Adelaide born cyclist Damian Howson (Jayco-AIS Academy) won the U23-Elite amateur race Trofeo Alcide Degasperi in Italy yesterday (from Trento to Bassano del Grappa, 166km).

From the Cycling Australia website:

The first two hours today averaged 47km/hr with the conditions providing limited opportunities for attacks. On arriving to the outskirts of Bassano del Grappa the race completed three circuits of a hilly 19km and then completed with nearly three circuits of a flat 9km.

The Aussie guys kept a close mark on most of the moves with Bradley Linfield in a group of 22 riders the first time over the small climbs, with the rest of the guys working well to keep any threats at bay.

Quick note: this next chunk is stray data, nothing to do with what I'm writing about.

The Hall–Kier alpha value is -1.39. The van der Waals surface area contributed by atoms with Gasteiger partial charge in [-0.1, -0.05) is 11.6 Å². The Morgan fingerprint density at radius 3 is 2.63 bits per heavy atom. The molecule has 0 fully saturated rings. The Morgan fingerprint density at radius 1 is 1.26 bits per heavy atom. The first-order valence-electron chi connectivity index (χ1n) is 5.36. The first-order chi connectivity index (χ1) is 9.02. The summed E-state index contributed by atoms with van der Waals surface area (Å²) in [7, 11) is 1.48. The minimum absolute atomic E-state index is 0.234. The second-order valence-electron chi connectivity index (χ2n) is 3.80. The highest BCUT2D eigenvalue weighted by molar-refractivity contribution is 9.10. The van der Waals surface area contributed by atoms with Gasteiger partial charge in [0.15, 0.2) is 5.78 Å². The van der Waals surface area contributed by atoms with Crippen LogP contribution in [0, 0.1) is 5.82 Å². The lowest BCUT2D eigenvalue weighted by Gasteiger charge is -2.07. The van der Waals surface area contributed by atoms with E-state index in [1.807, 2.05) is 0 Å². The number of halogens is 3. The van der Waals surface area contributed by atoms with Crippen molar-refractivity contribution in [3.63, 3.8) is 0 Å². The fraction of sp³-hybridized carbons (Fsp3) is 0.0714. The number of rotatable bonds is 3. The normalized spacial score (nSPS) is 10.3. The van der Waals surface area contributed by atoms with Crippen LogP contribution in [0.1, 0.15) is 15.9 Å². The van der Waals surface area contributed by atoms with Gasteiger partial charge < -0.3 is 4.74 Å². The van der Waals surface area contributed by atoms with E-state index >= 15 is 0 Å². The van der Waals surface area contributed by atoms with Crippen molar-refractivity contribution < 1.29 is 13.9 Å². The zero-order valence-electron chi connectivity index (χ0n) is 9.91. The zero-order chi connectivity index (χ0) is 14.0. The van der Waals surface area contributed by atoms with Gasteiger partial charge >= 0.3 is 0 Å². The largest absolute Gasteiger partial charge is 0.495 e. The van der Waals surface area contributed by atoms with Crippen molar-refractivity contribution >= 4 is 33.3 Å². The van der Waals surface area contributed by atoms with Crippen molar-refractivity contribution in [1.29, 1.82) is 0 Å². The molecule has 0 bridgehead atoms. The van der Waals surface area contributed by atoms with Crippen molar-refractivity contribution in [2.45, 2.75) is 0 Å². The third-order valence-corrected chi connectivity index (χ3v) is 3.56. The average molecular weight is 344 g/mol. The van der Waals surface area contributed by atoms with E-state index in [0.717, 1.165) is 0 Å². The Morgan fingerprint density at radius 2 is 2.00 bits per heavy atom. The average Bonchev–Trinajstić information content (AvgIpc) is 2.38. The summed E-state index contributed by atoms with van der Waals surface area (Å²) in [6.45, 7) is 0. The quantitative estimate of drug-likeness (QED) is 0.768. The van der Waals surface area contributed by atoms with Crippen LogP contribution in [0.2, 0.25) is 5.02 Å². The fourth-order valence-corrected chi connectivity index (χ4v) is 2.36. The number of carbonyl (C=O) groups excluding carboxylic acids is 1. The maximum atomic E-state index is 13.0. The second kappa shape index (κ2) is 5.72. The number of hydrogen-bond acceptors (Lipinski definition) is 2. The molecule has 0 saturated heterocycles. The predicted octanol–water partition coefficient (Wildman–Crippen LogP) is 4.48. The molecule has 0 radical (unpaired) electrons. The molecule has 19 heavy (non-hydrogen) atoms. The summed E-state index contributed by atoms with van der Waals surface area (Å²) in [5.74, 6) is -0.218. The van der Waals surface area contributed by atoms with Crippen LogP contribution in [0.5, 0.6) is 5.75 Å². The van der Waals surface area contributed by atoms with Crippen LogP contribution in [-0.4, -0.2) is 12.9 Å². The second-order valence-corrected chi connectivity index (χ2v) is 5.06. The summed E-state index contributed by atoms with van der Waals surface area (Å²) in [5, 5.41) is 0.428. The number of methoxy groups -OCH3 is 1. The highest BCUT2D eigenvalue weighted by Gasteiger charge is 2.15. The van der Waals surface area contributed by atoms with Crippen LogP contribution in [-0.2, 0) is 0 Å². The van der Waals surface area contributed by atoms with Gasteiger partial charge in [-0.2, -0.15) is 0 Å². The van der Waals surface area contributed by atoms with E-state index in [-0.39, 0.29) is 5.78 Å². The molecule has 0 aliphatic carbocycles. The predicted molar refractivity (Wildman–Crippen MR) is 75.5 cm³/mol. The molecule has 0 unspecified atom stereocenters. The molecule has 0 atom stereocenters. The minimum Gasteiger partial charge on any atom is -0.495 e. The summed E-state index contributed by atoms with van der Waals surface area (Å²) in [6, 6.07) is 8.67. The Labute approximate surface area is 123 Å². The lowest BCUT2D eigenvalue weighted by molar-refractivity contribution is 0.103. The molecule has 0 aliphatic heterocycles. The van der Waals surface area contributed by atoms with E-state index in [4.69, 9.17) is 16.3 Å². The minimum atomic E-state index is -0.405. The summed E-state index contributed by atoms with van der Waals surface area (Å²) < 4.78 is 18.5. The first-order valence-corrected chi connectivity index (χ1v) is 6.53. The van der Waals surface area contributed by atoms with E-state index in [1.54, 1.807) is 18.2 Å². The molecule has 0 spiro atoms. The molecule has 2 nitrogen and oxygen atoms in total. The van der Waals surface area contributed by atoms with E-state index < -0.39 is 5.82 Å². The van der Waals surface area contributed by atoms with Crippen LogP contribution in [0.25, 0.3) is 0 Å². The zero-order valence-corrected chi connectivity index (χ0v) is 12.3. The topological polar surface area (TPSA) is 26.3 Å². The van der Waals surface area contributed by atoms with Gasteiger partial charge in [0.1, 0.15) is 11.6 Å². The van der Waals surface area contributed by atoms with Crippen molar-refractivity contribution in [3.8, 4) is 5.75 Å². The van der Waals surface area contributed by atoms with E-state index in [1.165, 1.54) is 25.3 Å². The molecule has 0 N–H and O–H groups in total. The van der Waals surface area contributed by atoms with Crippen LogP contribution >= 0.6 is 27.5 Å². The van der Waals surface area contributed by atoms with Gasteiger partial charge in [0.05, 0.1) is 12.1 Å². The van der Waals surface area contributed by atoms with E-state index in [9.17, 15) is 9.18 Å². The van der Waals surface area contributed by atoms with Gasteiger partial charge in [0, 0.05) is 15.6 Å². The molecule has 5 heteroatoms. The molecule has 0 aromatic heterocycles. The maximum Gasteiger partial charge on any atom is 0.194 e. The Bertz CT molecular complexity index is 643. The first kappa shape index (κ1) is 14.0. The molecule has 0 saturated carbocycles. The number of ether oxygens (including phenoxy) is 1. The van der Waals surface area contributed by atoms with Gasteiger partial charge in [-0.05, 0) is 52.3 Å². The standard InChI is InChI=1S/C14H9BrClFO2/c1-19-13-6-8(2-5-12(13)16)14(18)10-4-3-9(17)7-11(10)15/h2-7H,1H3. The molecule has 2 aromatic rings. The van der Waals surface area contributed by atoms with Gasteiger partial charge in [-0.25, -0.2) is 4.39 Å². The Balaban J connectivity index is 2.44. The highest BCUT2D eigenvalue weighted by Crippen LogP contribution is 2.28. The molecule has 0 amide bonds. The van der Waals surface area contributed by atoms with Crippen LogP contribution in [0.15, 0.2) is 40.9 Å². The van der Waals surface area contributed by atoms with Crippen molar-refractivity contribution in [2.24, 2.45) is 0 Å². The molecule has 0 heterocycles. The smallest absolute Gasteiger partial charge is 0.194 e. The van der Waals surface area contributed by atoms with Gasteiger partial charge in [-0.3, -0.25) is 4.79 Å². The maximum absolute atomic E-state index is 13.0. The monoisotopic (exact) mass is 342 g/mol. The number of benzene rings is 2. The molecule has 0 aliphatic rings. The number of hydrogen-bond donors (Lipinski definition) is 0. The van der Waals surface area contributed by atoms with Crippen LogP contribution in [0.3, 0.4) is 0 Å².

Then the second time over the climbs, Howson worked well into a lead group of six riders with 50km to go, with the gap maintained at one minute over the closing stages, with small groups endeavouring to bridge in the final chase to the finish.

Entering the final 9km circuit the gap was down to 20secs, with Colpack chasing hard for the previous 20km for a bunch sprint. A final accelaration from the breakaway at 5km to go pushed the gap back out to 25sec. and a renewed commitment to retain the slim lead.

With one kilometre remaining, Leonardi (Zalf) attacked for a last effort to the line, while Howson forced his way out of a boxed-in situation to chase down a 70mtr gap and go after his first European win.

Howson caught his Italian counterpart at 400mtrs to go and kept the momentum going to create a final gap with the finish line in sight. The remainder of the breakaway group chased hard with the bunch now less than a few secs. to the back of the remants of the break.